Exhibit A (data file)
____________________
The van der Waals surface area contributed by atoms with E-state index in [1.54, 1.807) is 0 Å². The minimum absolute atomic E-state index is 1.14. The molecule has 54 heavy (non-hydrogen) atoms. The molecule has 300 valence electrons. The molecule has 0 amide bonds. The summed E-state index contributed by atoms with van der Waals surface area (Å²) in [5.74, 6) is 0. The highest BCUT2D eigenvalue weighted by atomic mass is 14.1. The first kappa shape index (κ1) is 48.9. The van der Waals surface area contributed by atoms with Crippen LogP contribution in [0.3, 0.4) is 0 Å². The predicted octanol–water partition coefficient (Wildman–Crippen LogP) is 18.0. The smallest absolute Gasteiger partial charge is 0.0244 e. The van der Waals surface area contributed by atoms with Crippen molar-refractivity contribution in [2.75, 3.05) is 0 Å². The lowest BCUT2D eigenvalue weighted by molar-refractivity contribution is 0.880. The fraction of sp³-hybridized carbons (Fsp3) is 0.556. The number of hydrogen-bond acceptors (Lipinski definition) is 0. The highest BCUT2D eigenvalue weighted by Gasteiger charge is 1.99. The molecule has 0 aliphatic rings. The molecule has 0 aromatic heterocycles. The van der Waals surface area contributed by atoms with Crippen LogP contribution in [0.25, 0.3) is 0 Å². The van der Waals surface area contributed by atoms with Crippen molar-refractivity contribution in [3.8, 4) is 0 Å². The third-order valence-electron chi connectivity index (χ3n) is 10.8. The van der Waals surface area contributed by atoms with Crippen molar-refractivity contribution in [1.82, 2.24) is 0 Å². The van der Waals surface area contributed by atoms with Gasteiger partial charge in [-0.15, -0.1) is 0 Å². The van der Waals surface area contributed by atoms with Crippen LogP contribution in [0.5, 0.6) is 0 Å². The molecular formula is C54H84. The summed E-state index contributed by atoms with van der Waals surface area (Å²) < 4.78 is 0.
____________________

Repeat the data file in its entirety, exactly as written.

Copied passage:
The van der Waals surface area contributed by atoms with E-state index in [1.54, 1.807) is 0 Å². The minimum absolute atomic E-state index is 1.14. The molecule has 54 heavy (non-hydrogen) atoms. The molecule has 300 valence electrons. The molecule has 0 amide bonds. The summed E-state index contributed by atoms with van der Waals surface area (Å²) in [5.74, 6) is 0. The highest BCUT2D eigenvalue weighted by atomic mass is 14.1. The first kappa shape index (κ1) is 48.9. The van der Waals surface area contributed by atoms with Crippen LogP contribution in [0.3, 0.4) is 0 Å². The predicted octanol–water partition coefficient (Wildman–Crippen LogP) is 18.0. The smallest absolute Gasteiger partial charge is 0.0244 e. The van der Waals surface area contributed by atoms with Crippen molar-refractivity contribution in [2.75, 3.05) is 0 Å². The lowest BCUT2D eigenvalue weighted by molar-refractivity contribution is 0.880. The fraction of sp³-hybridized carbons (Fsp3) is 0.556. The number of hydrogen-bond acceptors (Lipinski definition) is 0. The highest BCUT2D eigenvalue weighted by Gasteiger charge is 1.99. The molecule has 0 aliphatic rings. The molecule has 0 aromatic heterocycles. The van der Waals surface area contributed by atoms with Crippen LogP contribution in [0.25, 0.3) is 0 Å². The van der Waals surface area contributed by atoms with Crippen molar-refractivity contribution in [3.8, 4) is 0 Å². The third-order valence-electron chi connectivity index (χ3n) is 10.8. The van der Waals surface area contributed by atoms with Crippen molar-refractivity contribution in [1.82, 2.24) is 0 Å². The van der Waals surface area contributed by atoms with Gasteiger partial charge in [-0.15, -0.1) is 0 Å². The van der Waals surface area contributed by atoms with Crippen LogP contribution in [0.5, 0.6) is 0 Å². The molecular formula is C54H84. The summed E-state index contributed by atoms with van der Waals surface area (Å²) < 4.78 is 0.